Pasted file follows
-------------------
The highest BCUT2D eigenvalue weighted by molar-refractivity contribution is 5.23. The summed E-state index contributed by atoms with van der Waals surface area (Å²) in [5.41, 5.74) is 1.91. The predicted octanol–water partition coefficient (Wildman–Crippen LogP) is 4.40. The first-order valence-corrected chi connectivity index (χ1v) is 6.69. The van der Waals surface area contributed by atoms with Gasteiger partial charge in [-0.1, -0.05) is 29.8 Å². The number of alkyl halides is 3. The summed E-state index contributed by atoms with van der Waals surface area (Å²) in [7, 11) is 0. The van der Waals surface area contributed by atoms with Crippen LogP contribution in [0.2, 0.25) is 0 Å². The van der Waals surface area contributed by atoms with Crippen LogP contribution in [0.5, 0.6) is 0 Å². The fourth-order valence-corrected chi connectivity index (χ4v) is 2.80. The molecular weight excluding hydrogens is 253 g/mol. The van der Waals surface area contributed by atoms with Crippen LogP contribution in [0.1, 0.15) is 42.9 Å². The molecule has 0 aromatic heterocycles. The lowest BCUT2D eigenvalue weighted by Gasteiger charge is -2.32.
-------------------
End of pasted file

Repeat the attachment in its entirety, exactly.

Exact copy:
The highest BCUT2D eigenvalue weighted by molar-refractivity contribution is 5.23. The summed E-state index contributed by atoms with van der Waals surface area (Å²) in [5.41, 5.74) is 1.91. The predicted octanol–water partition coefficient (Wildman–Crippen LogP) is 4.40. The first-order valence-corrected chi connectivity index (χ1v) is 6.69. The van der Waals surface area contributed by atoms with Gasteiger partial charge in [-0.1, -0.05) is 29.8 Å². The number of alkyl halides is 3. The summed E-state index contributed by atoms with van der Waals surface area (Å²) in [7, 11) is 0. The van der Waals surface area contributed by atoms with Crippen LogP contribution in [0.2, 0.25) is 0 Å². The van der Waals surface area contributed by atoms with Crippen LogP contribution in [0.5, 0.6) is 0 Å². The fourth-order valence-corrected chi connectivity index (χ4v) is 2.80. The molecular weight excluding hydrogens is 253 g/mol. The van der Waals surface area contributed by atoms with Crippen LogP contribution in [0.1, 0.15) is 42.9 Å². The molecule has 0 aromatic heterocycles. The lowest BCUT2D eigenvalue weighted by Gasteiger charge is -2.32.